This Cadillac has 464 horsepower. It?s balanced and fun, and it looks pretty slick, too. Oh, did we mention it comes with a manual gearbox? Yeah!
New York Daily News / Kyle Campbell / August 1, 2017 (photos courtesy of General Motors)
With a sleek body design, an interior that's buttoned down like a three-piece suit and a selection of powertrains that ranging from a peppy four-cylinder to GM's powerful V6 to go along with a well-tuned suspension and standard rear-wheel drive platform, the Cadillac ATS is a svelte and sporty luxury sedan aimed at competing with the elites in its competitive segment
In 2013, the ATS was welcomed to the world with critical acclaim, winning several car-of-the-year awards and racking up more than 38,000 sales during its first full sales year. It was supposed to be the entry-level offering that got people excited about Cadillac again in an era of post-recession resurgence and, for a short time, it did.
That year, Cadillac posted a six-year high sales total and the ATS was in the thick of things with second-tier luxury compacts such as the Audi A4, Lexus IS and Infiniti Q60. Not quite in the same ballpark as the BMW 3 Series and Mercedes-Benz C-Class, but a solid AAA prospect.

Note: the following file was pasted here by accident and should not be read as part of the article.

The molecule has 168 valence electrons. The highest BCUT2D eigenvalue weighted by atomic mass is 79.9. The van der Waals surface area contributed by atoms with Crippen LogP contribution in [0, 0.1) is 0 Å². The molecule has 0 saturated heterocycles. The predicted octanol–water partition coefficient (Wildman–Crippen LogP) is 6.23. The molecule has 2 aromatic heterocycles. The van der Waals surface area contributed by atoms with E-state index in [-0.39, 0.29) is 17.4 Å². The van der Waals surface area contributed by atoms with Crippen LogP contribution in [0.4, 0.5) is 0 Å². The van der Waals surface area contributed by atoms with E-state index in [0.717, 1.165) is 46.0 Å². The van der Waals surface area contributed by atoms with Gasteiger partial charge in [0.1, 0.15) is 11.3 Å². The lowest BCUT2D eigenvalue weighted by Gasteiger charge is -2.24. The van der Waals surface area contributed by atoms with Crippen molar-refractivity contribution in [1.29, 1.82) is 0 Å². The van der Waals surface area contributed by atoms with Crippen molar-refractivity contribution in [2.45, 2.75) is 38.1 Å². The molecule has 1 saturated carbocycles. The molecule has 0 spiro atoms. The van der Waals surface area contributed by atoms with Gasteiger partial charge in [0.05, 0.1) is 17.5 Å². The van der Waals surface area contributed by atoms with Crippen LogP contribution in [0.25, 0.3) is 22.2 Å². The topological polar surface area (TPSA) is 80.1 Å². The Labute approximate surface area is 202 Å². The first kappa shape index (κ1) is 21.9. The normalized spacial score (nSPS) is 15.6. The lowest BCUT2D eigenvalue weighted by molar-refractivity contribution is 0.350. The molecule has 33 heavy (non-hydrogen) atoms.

With its sharp lines and big, bold grille, the ATS is unquestionably and shamelessly American. As its one and only generation has aged, the ATS has lost its youthful roundness and, instead, grown well-defined character lines that make sure onlookers know this is a car to drive, not be driven in.
If you want this car, then you want the standard six-speed manual transmission, no matter how much rush-hour thigh-pumping that may require. The six-speed Tremec shifter is almost indescribably more party-friendly than the eight-speed automatic. You'll also save $2,000 versus the automatic. Its paddle-shifted gearing is identical to that in the Chevrolet Corvette Stingray.
The manual can automatically match revs to avoid upsetting the car during downshifts. And the No-Lift Shift feature lets you mat the gas on upshifts to keep turbos on the boil. Of the Caddy's many inheritances, that No-Lift feature is the most humble, with Barrick tracing its lineage to the Chevy Cobalt racing program.
The six-speed manual, with hill-holding function, is a gift to enjoy. The gears slot with solid precision and the clutch weight isn't a workout even in the crawl of commuting. The gear ratios have ideal spacing to run up to 50 mph in first with no rush to second. And the revs can drop to 6 mph in second, and even then the power rolls on smoothly without hesitation.
Cadillac will discontinue its ATS sedan, along with its performance-oriented V Series and its big brother, the CTS, in 2019. Both will be replaced by a new model called the CT5.
This is a shame because it marks the end of a fine, American-made car.